It's also worth asking just what is meant by 'making things worse'.   If the US delivers substantial support to the Free Syrian Army, OF COURSE things will get worse, because they will win, and before they win the fighting will intensify.  After that it will get much much better, because the fighting will end.  As for sectarian warfare, see below, on Islamists.

"Look at the US track record on intervention."

"The US" is an abstraction - the objection is an abstract way of saying that past administrations have done badly on intervention.  That's not very compelling:  there is no reason to expect an intervention conducted by a moderately intelligent coward to go the same way as one conducted by a dim-witted John Wayne wannabe.  Besides, if you're going to arm-wave in the general direction of 'history', you should pay some mind to changing circumstances.  It's not just that the US isn't very concerned about energy security any more.   It's also that Israel no longer needs US support; that the Red Menace has vanished; and that the US is no longer sees itself in a life-and-death struggle against 'terror'.  The country and its circumstances have changed. A track record doesn't mean much if both the runners and the track have changed.

"It's a quagmire"  or "we'll be sucked in to an open-ended conflict".

Again, how is this supposed to work?   The US has never been 'sucked in' to anything; it has freely decided to get more and more involved.  What exactly would prevent the US from packing up and going home when it pleased?   In the past, it's been presidential hubris.   However the current president has done nothing but (a) get out of quagmires, in Afghanistan and Iraq and (b) not get into them, as in Libya.   So this worry is the product of an evidence-free perspective.

Sometimes we're told how terrible it is that the US doesn't 'have a plan' for Syria.   Because Syria's future is so uncertain, you can't expect much of a plan - as is often the case in war, plans need to be revised in the light of changing circumstances.  But this is part of the reason that fears of a quagmire are exaggerated.   Part of the reason the US got stuck in Vietnam and later, Afghanistan, is because it did have plans with clear objectives - to prevent the domino effect, to build a democratic nation - and the plans were too rigid.   The 'no-plan' complaints suggest that this mistake isn't likely to be repeated.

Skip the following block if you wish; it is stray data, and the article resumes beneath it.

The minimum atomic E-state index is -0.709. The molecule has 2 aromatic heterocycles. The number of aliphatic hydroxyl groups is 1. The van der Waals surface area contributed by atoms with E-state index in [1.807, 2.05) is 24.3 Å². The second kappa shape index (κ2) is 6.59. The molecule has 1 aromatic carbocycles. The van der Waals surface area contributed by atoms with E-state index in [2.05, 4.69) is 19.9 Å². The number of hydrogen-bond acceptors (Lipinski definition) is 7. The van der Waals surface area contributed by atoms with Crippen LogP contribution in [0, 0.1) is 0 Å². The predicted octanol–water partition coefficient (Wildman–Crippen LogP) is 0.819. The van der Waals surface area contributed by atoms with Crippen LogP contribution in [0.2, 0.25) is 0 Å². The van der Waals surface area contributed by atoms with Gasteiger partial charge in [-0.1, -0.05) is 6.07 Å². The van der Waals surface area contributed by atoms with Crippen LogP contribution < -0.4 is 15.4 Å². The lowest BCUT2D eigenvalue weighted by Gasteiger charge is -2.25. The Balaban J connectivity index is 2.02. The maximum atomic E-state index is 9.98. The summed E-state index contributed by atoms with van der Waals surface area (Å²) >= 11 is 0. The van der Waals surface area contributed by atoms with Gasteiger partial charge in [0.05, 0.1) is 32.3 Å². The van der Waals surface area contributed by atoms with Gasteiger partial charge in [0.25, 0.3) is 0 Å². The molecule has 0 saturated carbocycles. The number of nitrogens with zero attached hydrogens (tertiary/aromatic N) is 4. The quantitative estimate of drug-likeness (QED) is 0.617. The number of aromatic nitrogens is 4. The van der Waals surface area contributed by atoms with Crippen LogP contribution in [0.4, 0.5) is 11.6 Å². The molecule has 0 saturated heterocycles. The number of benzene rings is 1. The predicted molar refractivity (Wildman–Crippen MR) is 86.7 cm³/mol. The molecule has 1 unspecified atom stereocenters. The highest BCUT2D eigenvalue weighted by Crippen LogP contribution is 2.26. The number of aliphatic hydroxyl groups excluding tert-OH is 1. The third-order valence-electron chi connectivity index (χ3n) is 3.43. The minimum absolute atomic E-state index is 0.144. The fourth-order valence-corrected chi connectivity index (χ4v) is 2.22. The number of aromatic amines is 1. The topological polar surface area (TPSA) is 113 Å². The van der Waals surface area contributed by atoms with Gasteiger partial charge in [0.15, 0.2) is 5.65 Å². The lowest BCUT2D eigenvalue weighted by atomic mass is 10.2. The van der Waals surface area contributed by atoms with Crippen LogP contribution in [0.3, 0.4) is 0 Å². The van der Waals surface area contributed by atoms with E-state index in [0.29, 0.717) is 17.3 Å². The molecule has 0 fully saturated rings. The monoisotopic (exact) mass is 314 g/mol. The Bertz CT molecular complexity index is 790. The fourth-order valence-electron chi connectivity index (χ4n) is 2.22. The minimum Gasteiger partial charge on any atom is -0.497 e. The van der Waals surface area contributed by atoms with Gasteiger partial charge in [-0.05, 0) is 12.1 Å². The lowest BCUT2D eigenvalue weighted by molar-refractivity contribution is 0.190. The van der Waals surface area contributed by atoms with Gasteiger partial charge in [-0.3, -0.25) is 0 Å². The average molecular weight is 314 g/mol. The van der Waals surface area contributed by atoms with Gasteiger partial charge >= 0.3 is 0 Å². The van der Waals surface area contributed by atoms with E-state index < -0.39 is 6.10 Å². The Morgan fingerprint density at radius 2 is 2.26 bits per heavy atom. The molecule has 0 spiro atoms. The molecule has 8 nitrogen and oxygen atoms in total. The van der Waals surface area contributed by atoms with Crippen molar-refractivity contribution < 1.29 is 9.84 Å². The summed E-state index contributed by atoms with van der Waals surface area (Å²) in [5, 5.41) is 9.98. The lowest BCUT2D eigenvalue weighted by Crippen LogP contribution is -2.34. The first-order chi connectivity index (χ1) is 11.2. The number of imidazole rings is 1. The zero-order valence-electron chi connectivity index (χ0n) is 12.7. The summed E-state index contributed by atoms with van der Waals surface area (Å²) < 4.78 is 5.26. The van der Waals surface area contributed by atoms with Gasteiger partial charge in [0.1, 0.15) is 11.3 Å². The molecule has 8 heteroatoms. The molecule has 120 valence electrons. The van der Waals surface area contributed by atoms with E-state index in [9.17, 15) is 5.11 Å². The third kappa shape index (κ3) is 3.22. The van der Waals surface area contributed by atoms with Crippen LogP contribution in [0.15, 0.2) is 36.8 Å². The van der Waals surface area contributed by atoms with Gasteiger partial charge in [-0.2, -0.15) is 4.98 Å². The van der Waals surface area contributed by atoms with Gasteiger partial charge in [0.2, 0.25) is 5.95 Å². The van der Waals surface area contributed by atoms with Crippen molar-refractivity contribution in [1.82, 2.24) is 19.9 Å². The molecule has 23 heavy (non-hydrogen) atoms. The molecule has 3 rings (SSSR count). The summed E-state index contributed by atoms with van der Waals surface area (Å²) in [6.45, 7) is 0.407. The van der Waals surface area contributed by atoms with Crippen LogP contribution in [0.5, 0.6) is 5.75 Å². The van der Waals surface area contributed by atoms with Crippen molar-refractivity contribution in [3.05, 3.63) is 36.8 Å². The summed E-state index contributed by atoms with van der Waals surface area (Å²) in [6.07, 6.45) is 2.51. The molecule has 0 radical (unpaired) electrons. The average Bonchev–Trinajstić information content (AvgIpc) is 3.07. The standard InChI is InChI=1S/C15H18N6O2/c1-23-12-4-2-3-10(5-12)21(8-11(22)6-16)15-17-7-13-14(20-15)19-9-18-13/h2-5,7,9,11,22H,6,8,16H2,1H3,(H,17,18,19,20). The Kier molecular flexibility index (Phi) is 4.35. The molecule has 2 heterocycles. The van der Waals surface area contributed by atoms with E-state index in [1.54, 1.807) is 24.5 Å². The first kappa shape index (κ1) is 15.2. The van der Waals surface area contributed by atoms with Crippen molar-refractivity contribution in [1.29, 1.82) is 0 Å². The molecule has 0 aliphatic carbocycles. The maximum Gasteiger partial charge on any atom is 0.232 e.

"This will empower Islamists."

When Western anti-intervention types say this, it's much less persuasive than it looks. Syrian revolutionaries understandably fear this prospect, because they believe it to be terrible for Syrians.   But of course Western anti-interventionists don't give too much of a shit about Syrians, which is why they oppose intervention.   But for non-Syrians, empowering Islamists in Syria is not much of a problem at all.

Syrian Islamists may harm Syrians, but they are no danger to others.  Before the defeat of Assad, they couldn't possibly do much elsewhere.   But after the defeat of Assad, assuming that happens, pretty much every country in the world, from Turkey and Jordan and Israel and Iraq to Russia and China and Iran and the Western powers, will be dead set on eliminating or containing the Syrian Islamists.  The idea that the Islamists would overcome all this opposition is a non-starter.

"Assad will react."

Really?  Like he reacted to two powerful Israeli air strikes?

"We should seek a political solution."

This doesn't deserve refutation, but it carries dishonesty to the point of sadism.   Perhaps if you have a psychopath who's taken over a school and has already shot, singly and in groups, 200 of 1000 children, what's required is more negotiation.   But it's even worse than that, because Assad isn't just a mass murderer.   He has also shown himself completely immune to keeping promises or agreements of any sort.   In two and a half years, he and his allies have shown nothing but contempt for any 'solution'.   What's stunning here is not just the persistence of this patent nonsense in the face of extensive experience.   It's also the repulsive sense of leisure that informs its every utterance.   (After two and a half years, we still hear concerns about 'rushing in'.)  These negotiation-lovers might not be so laid back were the murder and torture closer to home.

"We should focus on the humanitarian crisis, not on making war."

There is indeed a terrible humanitarian crisis and yes, it is vitally important to help the refugees.  But this is the most cynical of maneuvers.  If your heart really bleeds for the refugees, get rid of Assad, so they can all can go home.   It's not as if you can't aid the refugees and also topple Assad.